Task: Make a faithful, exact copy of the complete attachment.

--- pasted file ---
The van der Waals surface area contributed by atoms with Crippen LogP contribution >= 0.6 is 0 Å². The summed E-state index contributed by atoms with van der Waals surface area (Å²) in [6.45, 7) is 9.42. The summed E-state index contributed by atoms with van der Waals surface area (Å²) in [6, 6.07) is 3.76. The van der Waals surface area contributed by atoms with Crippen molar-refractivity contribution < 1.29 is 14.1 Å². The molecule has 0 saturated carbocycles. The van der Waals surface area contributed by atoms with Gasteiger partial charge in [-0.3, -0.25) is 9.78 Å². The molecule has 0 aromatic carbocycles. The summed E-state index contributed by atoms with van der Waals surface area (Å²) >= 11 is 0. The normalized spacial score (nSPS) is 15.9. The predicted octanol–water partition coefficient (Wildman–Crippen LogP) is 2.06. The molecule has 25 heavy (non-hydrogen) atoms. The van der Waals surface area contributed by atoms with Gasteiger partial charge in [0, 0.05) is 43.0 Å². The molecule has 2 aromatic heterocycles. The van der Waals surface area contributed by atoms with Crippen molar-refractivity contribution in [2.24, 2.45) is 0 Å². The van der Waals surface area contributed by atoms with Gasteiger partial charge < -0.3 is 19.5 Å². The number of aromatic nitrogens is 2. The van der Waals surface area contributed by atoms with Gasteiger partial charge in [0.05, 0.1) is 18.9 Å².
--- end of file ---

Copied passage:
The van der Waals surface area contributed by atoms with Crippen LogP contribution >= 0.6 is 0 Å². The summed E-state index contributed by atoms with van der Waals surface area (Å²) in [6.45, 7) is 9.42. The summed E-state index contributed by atoms with van der Waals surface area (Å²) in [6, 6.07) is 3.76. The van der Waals surface area contributed by atoms with Crippen molar-refractivity contribution < 1.29 is 14.1 Å². The molecule has 0 saturated carbocycles. The van der Waals surface area contributed by atoms with Gasteiger partial charge in [-0.3, -0.25) is 9.78 Å². The molecule has 0 aromatic carbocycles. The summed E-state index contributed by atoms with van der Waals surface area (Å²) >= 11 is 0. The normalized spacial score (nSPS) is 15.9. The predicted octanol–water partition coefficient (Wildman–Crippen LogP) is 2.06. The molecule has 25 heavy (non-hydrogen) atoms. The van der Waals surface area contributed by atoms with Gasteiger partial charge in [0, 0.05) is 43.0 Å². The molecule has 2 aromatic heterocycles. The van der Waals surface area contributed by atoms with Crippen molar-refractivity contribution in [2.24, 2.45) is 0 Å². The van der Waals surface area contributed by atoms with Gasteiger partial charge < -0.3 is 19.5 Å². The number of aromatic nitrogens is 2. The van der Waals surface area contributed by atoms with Gasteiger partial charge in [0.05, 0.1) is 18.9 Å².